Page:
so. I went In fear and trembling. It
seemed to me beyond hopo that I ever
could bo his wife and If I couldn't
well, certainly I couldn't llvo nlong
with my stepmother. It was her
bouse father had left mo only his
bit of money. She had said:
"You're welcome to stay until yon
marry," fully expecting the time to
be short.
That night of the full moon the
world was nil silver, the elder flow
ers more than silver pearl. Wild
spice pinks in the garden. Heaven
grapes wero in bloom, too, and the
spice pinks In the garden. Heaven
Itself cannot be sweeter than was
the air, ami the dew was so heavy it
showed in beads over everything,
and plashed down big drops when
ever the mocking-birds stirred. Thre
of them sang at onco, up and down
the lane they had nests In the
hedgerows and sang to their mates.
Never was there such another night.
Now I love to think of It for years
the memory was like fire.
Midway the lane we heard some
body riding In the far end of It
riding hard. There was a little rise
before the end. As we looked wo
saw Alien come spurring over It,
bareheaded and stooping In his
sadllo. He was upon us all In a
whiff, and saying fretfully:
"What are you doing here, Lyn
ette? Come back with me to your
Ho said It with authority. John
stepped before him, caught his bridle
rein and said, before I could answer
"Lynette will stay here as long as
she likes with the man she is going
to marry!"
"Liar!" Allen cried, scrambling
down. In spite of the withered leg
he had the strength of a bull.
He caught John in a bear-hug,
foaming out curses. John only
smiled. With a shake of the shoul
ders ho wrenched free, half flung
Allen from him, but caught and
steadied him, and holding him up
right turned to face me.
"Choose betwixt us, little girl," he
said. "I thought you had chosen me.
Itemember, I shall never ask you
"Lynette! Lynette! My God! I
love you so!" Allen cried hoarsely.
I hid my eyes. I wanted to do
right to he honeBt and true but
John had said he would never ask
again he must be mighty sure of
me. And poor Allen! How could I
flout him with a happy rival? I
wheeled about, calling to them over
my shoulder:
"I shan't marry anybody until I
No; that's not the end. John went
away next week; next year I married
Allen on his deathbed. He said I'd
made him mighty happy. Myself?
Oh. it hardly matters about women.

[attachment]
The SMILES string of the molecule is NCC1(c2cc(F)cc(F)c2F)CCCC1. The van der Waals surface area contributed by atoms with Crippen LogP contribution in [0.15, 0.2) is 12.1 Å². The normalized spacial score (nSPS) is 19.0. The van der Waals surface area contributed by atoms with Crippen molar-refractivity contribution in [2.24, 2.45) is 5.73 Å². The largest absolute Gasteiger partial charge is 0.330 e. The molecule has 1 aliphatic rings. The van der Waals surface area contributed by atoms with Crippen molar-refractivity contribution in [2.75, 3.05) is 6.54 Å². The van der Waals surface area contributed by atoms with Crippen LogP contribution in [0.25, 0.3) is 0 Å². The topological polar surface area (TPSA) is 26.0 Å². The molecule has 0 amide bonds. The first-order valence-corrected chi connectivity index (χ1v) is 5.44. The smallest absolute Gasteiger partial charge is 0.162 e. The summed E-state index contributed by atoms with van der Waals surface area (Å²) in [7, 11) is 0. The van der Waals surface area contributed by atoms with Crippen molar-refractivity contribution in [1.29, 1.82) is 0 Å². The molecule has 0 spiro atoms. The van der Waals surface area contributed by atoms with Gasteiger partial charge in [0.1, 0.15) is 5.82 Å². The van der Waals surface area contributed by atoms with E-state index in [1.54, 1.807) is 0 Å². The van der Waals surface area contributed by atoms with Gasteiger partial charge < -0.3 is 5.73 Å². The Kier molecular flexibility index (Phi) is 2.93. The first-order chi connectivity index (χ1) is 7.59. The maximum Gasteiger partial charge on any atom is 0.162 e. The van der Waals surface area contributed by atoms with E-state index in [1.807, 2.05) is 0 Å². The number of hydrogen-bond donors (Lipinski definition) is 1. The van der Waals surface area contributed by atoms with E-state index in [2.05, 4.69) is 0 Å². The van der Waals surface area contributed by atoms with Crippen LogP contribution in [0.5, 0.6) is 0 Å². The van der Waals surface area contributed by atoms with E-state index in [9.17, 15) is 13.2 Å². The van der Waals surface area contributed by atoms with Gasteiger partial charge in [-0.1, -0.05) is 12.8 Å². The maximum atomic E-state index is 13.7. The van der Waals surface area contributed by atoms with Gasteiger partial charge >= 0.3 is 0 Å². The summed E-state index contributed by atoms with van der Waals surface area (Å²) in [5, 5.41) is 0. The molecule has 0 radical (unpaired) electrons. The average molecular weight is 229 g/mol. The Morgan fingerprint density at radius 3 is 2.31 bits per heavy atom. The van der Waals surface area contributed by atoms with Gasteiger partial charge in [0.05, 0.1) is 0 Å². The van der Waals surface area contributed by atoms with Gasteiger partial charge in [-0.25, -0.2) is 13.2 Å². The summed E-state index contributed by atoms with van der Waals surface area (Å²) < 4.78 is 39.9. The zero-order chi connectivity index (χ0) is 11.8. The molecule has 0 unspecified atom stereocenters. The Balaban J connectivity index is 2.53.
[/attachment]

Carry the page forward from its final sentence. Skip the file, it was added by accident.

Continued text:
But last week I got a letter next
week John is coming for me. I shall
give the Walte fortune to charity
my only true love has enough for us
Uncle Sam's Bunr Sleuths After Cats
-' -
bit too Vw;
SHINGTON. A bitter war on
ho house cat has been declared
by tho department of agriculture. Ex
perts In the biological bureau of that
department are making exhaustive In
vestigations of tho cat as a spreader
uf disease. Already they have found
out enough to convince them that us
much danger lurks In a cat as In a
rat, and rats are known to be fatal
distributors of plague.
, I'pon tho completion of theso In
vestigations efforts will bo made by
Urn Federal authorities to have eat
license laws passed. It Is much more
desirable, they say, to have a license
for cats than a license for dogs.
"We know that cats carry disease,"
said H. W. Henshaw, chief of the bu
reau. In discussing the fight ngalust
tabby, "but we do not know to what
extent. We are practically certain
they carry diphtheria, scarlet fever
and ringworm, mid we suspect tin y
rarrjr tuberculosis. All this we want
to find out. Of course the liht to
bring about a cat license will be a
hard one. Such a siiKS"Sti(ii will be
scoffed at. Hut In time people will
come tc realize what a menace cats
are. That is what we hopo to do
bring tho people to such a realiza
tloc." Dr. A. K. Fisher, of the bureau of
biology, Is nt work on a bulletin on
the house cat. lie hut been studying
the question for years and knows the
general habits of cats thoroughly.
"Thero are lots of fallacious the
ories regarding tho usefulness of
cats," says Dr. Fisher "As a matter
of fact they do almost no good and a
great deal of harm. The dllllctilty In
following tho question of the extent
to which they carry disease In meas
ured by the dllllctilty of following the
cat. And yet there Is no doubt In the
world that many a child who, for no
apparent reason and from no discern'
Iblo cuuhp, develops a case of diph
theria or scarlet fever owes Its Illness
and often Its death to the cat It has
been fondling. Moreover, cats nro as
susceptible to hydrophobia as dogs.
"Tho highly pampered pet cat of
tho luxurious household never falls
to get out und roam around with the
ordinary alley cat. In many Instancos
the alley cat, which prowls all night
long with tho pet cat. has spent the
day Bleeping In some hut or hovel In
an alley where smallpox, diphtheria
or tubci.uloHls Is hid.
"Recently there bus been much at
tention paid to rats and the barm
they do, both as destroyers and as
spreaders of disease. In this connec